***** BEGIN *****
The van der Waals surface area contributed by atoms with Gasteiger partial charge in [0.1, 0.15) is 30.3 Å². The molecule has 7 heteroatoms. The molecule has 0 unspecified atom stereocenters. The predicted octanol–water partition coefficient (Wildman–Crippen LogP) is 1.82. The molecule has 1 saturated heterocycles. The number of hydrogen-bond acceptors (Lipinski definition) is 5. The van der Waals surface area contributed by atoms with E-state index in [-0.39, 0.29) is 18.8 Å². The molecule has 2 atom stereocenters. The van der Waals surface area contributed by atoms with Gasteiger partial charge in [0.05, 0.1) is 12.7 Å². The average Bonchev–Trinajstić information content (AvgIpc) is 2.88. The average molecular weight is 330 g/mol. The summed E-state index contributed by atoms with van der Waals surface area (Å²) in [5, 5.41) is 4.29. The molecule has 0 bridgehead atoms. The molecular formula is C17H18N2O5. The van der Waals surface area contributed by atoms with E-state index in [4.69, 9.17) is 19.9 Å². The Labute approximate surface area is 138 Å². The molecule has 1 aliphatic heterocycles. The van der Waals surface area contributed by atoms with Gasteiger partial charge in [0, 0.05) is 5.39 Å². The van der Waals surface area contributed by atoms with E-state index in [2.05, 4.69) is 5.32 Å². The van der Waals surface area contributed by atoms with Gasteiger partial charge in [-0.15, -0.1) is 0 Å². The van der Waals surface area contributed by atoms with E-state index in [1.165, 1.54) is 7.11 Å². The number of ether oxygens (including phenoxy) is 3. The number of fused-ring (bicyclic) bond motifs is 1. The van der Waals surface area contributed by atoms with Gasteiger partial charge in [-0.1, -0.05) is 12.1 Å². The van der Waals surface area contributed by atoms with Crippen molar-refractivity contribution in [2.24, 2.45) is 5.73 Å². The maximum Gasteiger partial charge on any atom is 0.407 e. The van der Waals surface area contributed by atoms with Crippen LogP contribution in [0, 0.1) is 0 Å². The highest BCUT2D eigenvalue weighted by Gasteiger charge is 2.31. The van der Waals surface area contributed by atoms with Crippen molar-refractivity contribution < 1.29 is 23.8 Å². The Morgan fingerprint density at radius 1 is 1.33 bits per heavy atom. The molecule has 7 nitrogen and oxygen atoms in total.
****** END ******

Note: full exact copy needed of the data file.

The van der Waals surface area contributed by atoms with Gasteiger partial charge in [0.1, 0.15) is 30.3 Å². The molecule has 7 heteroatoms. The molecule has 0 unspecified atom stereocenters. The predicted octanol–water partition coefficient (Wildman–Crippen LogP) is 1.82. The molecule has 1 saturated heterocycles. The number of hydrogen-bond acceptors (Lipinski definition) is 5. The van der Waals surface area contributed by atoms with E-state index in [-0.39, 0.29) is 18.8 Å². The molecule has 2 atom stereocenters. The van der Waals surface area contributed by atoms with Gasteiger partial charge in [0.05, 0.1) is 12.7 Å². The average Bonchev–Trinajstić information content (AvgIpc) is 2.88. The average molecular weight is 330 g/mol. The summed E-state index contributed by atoms with van der Waals surface area (Å²) in [5, 5.41) is 4.29. The molecule has 0 bridgehead atoms. The molecular formula is C17H18N2O5. The van der Waals surface area contributed by atoms with E-state index in [4.69, 9.17) is 19.9 Å². The Labute approximate surface area is 138 Å². The molecule has 1 aliphatic heterocycles. The van der Waals surface area contributed by atoms with Gasteiger partial charge in [0, 0.05) is 5.39 Å². The van der Waals surface area contributed by atoms with E-state index in [2.05, 4.69) is 5.32 Å². The van der Waals surface area contributed by atoms with Gasteiger partial charge in [-0.15, -0.1) is 0 Å². The van der Waals surface area contributed by atoms with E-state index in [1.165, 1.54) is 7.11 Å². The number of ether oxygens (including phenoxy) is 3. The number of fused-ring (bicyclic) bond motifs is 1. The van der Waals surface area contributed by atoms with Gasteiger partial charge in [-0.1, -0.05) is 12.1 Å². The van der Waals surface area contributed by atoms with Crippen molar-refractivity contribution in [2.24, 2.45) is 5.73 Å². The maximum Gasteiger partial charge on any atom is 0.407 e. The van der Waals surface area contributed by atoms with Crippen LogP contribution in [0, 0.1) is 0 Å². The highest BCUT2D eigenvalue weighted by Gasteiger charge is 2.31. The van der Waals surface area contributed by atoms with Crippen molar-refractivity contribution < 1.29 is 23.8 Å². The Morgan fingerprint density at radius 1 is 1.33 bits per heavy atom. The molecule has 7 nitrogen and oxygen atoms in total.